DNC Chair: Trump Should Distance Himself From Alt-Right's 'Renaissance of Racism'

Donna Brazile said alt-right is 'almost like a renaissance of racism.'

August 28, 2016, 9:35 AM

— -- Democratic National Committee Interim Chair Donna Brazile called on Republican presidential nominee Donald Trump to distance himself from the so-called alt-right movement and the racist language of some of his supporters.

"This sort of alt-right movement is very disturbing, it's almost like a renaissance of racism," Brazile told ABC’s Martha Raddatz on “This Week” Sunday.

“There’s no question Donald Trump has had ample opportunity to distance himself from the kind of racist language that comes from some of his supporters,” she said. “I know you can’t choose your supporters out there … but he should distance himself.”

Brazile also addressed newly released emails that show Clinton Foundation donors looking for invitations to State Department events and requesting to sit next to Vice President Joe Biden.

The emails were released as part of a public records lawsuit by conservative group Citizens United and were shared exclusively with ABC News.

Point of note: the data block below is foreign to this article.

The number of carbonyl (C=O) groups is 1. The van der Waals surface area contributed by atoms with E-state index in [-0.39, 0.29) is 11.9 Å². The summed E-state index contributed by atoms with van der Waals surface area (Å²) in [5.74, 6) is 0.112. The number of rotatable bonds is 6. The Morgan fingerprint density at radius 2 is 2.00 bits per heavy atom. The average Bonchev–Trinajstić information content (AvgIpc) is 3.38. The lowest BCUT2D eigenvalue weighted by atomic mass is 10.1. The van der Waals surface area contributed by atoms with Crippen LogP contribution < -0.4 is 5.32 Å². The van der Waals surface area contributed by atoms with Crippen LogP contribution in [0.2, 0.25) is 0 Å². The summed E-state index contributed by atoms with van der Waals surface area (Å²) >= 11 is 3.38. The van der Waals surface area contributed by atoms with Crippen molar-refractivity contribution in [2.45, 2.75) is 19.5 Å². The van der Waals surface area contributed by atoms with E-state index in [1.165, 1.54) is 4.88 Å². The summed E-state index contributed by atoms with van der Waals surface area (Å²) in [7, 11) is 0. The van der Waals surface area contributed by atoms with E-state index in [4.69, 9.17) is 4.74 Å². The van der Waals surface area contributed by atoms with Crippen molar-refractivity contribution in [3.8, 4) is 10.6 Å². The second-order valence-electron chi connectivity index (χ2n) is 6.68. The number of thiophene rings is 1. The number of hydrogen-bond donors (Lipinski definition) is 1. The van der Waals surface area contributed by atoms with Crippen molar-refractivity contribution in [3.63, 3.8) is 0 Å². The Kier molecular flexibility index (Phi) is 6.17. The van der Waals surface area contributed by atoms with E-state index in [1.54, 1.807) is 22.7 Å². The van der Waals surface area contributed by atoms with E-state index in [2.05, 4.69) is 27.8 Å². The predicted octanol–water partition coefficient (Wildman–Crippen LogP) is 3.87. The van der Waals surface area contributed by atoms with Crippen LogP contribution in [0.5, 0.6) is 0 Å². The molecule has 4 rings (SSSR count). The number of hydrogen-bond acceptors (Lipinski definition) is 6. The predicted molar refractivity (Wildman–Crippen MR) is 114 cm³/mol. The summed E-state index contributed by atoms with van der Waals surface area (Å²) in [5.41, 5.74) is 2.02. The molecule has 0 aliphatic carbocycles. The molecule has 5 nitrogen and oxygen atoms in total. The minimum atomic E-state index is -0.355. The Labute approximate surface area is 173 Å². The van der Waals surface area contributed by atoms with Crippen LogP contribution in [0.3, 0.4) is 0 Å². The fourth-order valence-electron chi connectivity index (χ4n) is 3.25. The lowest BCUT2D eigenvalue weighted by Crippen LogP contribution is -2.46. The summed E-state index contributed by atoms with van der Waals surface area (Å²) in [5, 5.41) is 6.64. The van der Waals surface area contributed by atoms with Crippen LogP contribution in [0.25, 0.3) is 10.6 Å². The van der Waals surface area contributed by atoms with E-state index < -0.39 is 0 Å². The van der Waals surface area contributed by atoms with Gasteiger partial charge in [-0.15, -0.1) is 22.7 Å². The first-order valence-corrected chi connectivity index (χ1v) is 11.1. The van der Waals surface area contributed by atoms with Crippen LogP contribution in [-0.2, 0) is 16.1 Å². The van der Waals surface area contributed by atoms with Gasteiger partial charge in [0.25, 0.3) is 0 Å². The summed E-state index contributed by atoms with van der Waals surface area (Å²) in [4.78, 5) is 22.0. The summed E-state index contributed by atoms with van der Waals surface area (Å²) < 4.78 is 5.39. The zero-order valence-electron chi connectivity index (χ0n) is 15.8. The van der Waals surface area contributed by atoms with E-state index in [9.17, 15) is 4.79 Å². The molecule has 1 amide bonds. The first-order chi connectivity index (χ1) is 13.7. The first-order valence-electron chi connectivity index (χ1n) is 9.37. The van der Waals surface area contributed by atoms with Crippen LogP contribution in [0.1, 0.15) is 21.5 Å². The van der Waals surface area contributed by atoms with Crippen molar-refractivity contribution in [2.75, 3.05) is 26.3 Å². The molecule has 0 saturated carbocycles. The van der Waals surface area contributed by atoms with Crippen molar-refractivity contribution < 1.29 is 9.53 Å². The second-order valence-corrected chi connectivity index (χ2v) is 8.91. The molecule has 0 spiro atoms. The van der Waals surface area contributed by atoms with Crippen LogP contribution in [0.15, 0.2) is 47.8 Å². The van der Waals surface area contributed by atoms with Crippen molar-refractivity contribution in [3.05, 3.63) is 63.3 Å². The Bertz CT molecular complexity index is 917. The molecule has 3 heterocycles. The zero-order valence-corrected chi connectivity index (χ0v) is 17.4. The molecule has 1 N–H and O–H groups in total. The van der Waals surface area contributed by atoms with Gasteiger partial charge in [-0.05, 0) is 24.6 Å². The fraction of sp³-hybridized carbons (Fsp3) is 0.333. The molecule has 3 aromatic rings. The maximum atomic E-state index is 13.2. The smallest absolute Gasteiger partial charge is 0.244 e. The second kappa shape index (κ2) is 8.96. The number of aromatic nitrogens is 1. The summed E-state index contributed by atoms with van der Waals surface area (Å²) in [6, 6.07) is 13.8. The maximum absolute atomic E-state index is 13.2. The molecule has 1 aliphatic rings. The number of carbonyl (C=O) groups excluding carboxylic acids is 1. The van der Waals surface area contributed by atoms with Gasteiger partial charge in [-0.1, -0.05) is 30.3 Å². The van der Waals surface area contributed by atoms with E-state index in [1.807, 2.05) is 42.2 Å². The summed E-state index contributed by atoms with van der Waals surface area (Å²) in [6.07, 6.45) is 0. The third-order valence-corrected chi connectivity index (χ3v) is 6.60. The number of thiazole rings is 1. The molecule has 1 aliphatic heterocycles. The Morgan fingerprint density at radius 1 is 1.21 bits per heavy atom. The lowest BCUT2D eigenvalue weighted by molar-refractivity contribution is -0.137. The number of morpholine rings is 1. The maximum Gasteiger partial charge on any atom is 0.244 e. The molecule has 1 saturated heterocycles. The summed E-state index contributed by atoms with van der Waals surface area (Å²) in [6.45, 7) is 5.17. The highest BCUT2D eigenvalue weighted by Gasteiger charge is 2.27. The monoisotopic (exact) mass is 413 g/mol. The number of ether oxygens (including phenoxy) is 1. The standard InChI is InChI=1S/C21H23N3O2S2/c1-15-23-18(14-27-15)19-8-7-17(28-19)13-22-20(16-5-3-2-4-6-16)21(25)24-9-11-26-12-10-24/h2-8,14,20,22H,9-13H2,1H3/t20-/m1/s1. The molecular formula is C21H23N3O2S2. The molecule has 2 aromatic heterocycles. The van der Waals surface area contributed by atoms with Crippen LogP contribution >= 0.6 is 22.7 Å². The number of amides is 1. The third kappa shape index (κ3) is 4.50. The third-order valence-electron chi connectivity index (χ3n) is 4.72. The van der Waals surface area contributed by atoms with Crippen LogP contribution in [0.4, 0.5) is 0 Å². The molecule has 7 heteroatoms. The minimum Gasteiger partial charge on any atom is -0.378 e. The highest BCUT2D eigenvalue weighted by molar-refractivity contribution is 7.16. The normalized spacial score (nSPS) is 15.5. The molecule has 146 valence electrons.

Brazile dismissed the revelations in the emails, saying that it is "normal" for supporters or donors to request access to government officials.

“I've been a government official. So, you know, this notion that, somehow or another, someone who is a supporter, someone who is a donor, somebody who's an activist, saying 'I want access, I want to come into a room and I want to meet people' -- we often criminalize behavior that is normal,” Brazile said. “I don’t see what the smoke is.”

She also addressed the recent hack of the Democratic National Committee and responded to WikiLeaks founder Julian Assange’s promise to release “significant” new DNC emails before Election Day.

“The DNC and other institutions are victims of a cybercrime led by thugs,” Brazile said.

“The notion that we're going let some person, you know, put out personal sensitive information across the world, jeopardizing people's privacy, and we're interviewing him as if he's going to have a smoking gun for October. The smoking gun is that we're interviewing somebody who is involved in a cybercrime and not calling him a criminal,” she said.

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